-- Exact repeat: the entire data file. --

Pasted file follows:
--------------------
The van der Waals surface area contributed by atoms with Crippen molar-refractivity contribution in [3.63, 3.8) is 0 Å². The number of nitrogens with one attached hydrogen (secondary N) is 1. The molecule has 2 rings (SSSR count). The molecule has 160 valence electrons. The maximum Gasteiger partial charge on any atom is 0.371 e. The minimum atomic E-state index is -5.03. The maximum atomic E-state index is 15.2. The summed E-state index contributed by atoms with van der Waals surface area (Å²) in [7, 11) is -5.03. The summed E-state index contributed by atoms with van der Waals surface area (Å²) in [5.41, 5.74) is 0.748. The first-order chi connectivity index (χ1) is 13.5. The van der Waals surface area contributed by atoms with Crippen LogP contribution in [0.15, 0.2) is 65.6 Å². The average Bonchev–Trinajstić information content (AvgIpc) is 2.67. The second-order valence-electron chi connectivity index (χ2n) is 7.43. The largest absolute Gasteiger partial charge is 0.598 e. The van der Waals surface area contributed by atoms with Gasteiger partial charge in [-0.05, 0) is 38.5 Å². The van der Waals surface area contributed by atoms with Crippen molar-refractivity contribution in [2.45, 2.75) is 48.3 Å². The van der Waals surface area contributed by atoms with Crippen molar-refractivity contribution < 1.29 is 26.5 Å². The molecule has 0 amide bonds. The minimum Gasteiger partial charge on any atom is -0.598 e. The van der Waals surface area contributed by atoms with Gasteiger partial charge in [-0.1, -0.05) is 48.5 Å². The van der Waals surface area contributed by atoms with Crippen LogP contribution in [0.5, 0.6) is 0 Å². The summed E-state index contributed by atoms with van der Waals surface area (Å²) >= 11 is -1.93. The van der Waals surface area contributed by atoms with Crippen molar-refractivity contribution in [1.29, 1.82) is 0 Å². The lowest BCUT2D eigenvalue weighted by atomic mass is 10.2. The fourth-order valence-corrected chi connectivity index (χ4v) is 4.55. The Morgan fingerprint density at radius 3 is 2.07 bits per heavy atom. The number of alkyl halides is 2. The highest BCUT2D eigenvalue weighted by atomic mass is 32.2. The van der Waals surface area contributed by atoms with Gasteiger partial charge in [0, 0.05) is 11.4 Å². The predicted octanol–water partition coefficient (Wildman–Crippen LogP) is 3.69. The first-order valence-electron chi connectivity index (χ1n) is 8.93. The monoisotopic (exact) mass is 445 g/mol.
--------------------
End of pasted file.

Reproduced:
The van der Waals surface area contributed by atoms with Crippen molar-refractivity contribution in [3.63, 3.8) is 0 Å². The number of nitrogens with one attached hydrogen (secondary N) is 1. The molecule has 2 rings (SSSR count). The molecule has 160 valence electrons. The maximum Gasteiger partial charge on any atom is 0.371 e. The minimum atomic E-state index is -5.03. The maximum atomic E-state index is 15.2. The summed E-state index contributed by atoms with van der Waals surface area (Å²) in [7, 11) is -5.03. The summed E-state index contributed by atoms with van der Waals surface area (Å²) in [5.41, 5.74) is 0.748. The first-order chi connectivity index (χ1) is 13.5. The van der Waals surface area contributed by atoms with Crippen LogP contribution in [0.15, 0.2) is 65.6 Å². The average Bonchev–Trinajstić information content (AvgIpc) is 2.67. The second-order valence-electron chi connectivity index (χ2n) is 7.43. The largest absolute Gasteiger partial charge is 0.598 e. The van der Waals surface area contributed by atoms with Gasteiger partial charge in [-0.05, 0) is 38.5 Å². The van der Waals surface area contributed by atoms with Crippen molar-refractivity contribution in [2.45, 2.75) is 48.3 Å². The van der Waals surface area contributed by atoms with Crippen molar-refractivity contribution < 1.29 is 26.5 Å². The molecule has 0 amide bonds. The minimum Gasteiger partial charge on any atom is -0.598 e. The van der Waals surface area contributed by atoms with Gasteiger partial charge in [-0.1, -0.05) is 48.5 Å². The van der Waals surface area contributed by atoms with Crippen LogP contribution in [0.5, 0.6) is 0 Å². The summed E-state index contributed by atoms with van der Waals surface area (Å²) >= 11 is -1.93. The van der Waals surface area contributed by atoms with Crippen molar-refractivity contribution in [1.29, 1.82) is 0 Å². The lowest BCUT2D eigenvalue weighted by atomic mass is 10.2. The fourth-order valence-corrected chi connectivity index (χ4v) is 4.55. The Morgan fingerprint density at radius 3 is 2.07 bits per heavy atom. The number of alkyl halides is 2. The highest BCUT2D eigenvalue weighted by atomic mass is 32.2. The van der Waals surface area contributed by atoms with Gasteiger partial charge in [0, 0.05) is 11.4 Å². The predicted octanol–water partition coefficient (Wildman–Crippen LogP) is 3.69. The first-order valence-electron chi connectivity index (χ1n) is 8.93. The monoisotopic (exact) mass is 445 g/mol.